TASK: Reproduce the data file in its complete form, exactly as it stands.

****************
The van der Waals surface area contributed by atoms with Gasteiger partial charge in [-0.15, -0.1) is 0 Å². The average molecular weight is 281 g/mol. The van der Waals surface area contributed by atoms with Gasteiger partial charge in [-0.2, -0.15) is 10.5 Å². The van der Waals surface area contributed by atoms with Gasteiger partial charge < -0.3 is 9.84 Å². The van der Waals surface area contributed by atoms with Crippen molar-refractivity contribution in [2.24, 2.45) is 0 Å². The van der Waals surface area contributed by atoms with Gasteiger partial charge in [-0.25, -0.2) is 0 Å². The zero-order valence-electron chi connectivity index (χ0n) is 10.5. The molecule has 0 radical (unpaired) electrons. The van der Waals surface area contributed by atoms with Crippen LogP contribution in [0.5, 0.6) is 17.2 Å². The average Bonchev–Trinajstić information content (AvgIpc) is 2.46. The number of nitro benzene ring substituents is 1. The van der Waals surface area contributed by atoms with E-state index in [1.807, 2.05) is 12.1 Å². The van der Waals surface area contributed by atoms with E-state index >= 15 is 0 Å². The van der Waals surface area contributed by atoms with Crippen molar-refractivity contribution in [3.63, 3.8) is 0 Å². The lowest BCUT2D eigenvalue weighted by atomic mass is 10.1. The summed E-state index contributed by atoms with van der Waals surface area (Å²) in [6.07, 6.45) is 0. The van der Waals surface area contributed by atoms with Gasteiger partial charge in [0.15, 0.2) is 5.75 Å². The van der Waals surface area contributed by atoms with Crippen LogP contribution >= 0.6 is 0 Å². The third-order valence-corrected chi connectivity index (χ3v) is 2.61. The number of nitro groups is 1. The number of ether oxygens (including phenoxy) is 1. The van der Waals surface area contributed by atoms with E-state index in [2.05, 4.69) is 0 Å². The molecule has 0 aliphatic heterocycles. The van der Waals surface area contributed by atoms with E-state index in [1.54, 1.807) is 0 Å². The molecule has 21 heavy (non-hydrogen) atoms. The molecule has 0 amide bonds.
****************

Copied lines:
The van der Waals surface area contributed by atoms with Gasteiger partial charge in [-0.15, -0.1) is 0 Å². The average molecular weight is 281 g/mol. The van der Waals surface area contributed by atoms with Gasteiger partial charge in [-0.2, -0.15) is 10.5 Å². The van der Waals surface area contributed by atoms with Gasteiger partial charge < -0.3 is 9.84 Å². The van der Waals surface area contributed by atoms with Crippen molar-refractivity contribution in [2.24, 2.45) is 0 Å². The van der Waals surface area contributed by atoms with Gasteiger partial charge in [-0.25, -0.2) is 0 Å². The zero-order valence-electron chi connectivity index (χ0n) is 10.5. The molecule has 0 radical (unpaired) electrons. The van der Waals surface area contributed by atoms with Crippen LogP contribution in [0.5, 0.6) is 17.2 Å². The average Bonchev–Trinajstić information content (AvgIpc) is 2.46. The number of nitro benzene ring substituents is 1. The van der Waals surface area contributed by atoms with E-state index in [1.807, 2.05) is 12.1 Å². The van der Waals surface area contributed by atoms with E-state index >= 15 is 0 Å². The van der Waals surface area contributed by atoms with Crippen molar-refractivity contribution in [3.63, 3.8) is 0 Å². The lowest BCUT2D eigenvalue weighted by atomic mass is 10.1. The summed E-state index contributed by atoms with van der Waals surface area (Å²) in [6.07, 6.45) is 0. The van der Waals surface area contributed by atoms with Gasteiger partial charge in [0.15, 0.2) is 5.75 Å². The van der Waals surface area contributed by atoms with Crippen LogP contribution >= 0.6 is 0 Å². The third-order valence-corrected chi connectivity index (χ3v) is 2.61. The number of nitro groups is 1. The number of ether oxygens (including phenoxy) is 1. The van der Waals surface area contributed by atoms with E-state index in [2.05, 4.69) is 0 Å². The molecule has 0 aliphatic heterocycles. The van der Waals surface area contributed by atoms with E-state index in [1.54, 1.807) is 0 Å². The molecule has 21 heavy (non-hydrogen) atoms. The molecule has 0 amide bonds.